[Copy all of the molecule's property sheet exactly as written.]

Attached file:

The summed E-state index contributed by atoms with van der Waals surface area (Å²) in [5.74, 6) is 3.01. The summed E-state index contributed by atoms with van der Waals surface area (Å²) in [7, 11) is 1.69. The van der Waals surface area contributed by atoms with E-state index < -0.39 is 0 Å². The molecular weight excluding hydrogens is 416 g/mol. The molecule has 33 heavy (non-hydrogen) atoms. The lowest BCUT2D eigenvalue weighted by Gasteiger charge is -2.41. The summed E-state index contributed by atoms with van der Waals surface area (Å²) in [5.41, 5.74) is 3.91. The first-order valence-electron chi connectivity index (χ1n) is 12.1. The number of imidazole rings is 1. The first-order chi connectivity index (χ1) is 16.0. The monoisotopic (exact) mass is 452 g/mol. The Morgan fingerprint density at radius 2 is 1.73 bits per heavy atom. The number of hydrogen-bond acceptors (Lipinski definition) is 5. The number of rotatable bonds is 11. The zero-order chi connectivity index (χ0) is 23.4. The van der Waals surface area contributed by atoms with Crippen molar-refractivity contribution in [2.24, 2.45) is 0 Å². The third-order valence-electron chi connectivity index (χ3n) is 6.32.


The summed E-state index contributed by atoms with van der Waals surface area (Å²) in [5.74, 6) is 3.01. The summed E-state index contributed by atoms with van der Waals surface area (Å²) in [7, 11) is 1.69. The van der Waals surface area contributed by atoms with E-state index < -0.39 is 0 Å². The molecular weight excluding hydrogens is 416 g/mol. The molecule has 33 heavy (non-hydrogen) atoms. The lowest BCUT2D eigenvalue weighted by Gasteiger charge is -2.41. The summed E-state index contributed by atoms with van der Waals surface area (Å²) in [5.41, 5.74) is 3.91. The first-order valence-electron chi connectivity index (χ1n) is 12.1. The number of imidazole rings is 1. The first-order chi connectivity index (χ1) is 16.0. The monoisotopic (exact) mass is 452 g/mol. The Morgan fingerprint density at radius 2 is 1.73 bits per heavy atom. The number of hydrogen-bond acceptors (Lipinski definition) is 5. The number of rotatable bonds is 11. The zero-order chi connectivity index (χ0) is 23.4. The van der Waals surface area contributed by atoms with Crippen molar-refractivity contribution in [2.24, 2.45) is 0 Å². The third-order valence-electron chi connectivity index (χ3n) is 6.32.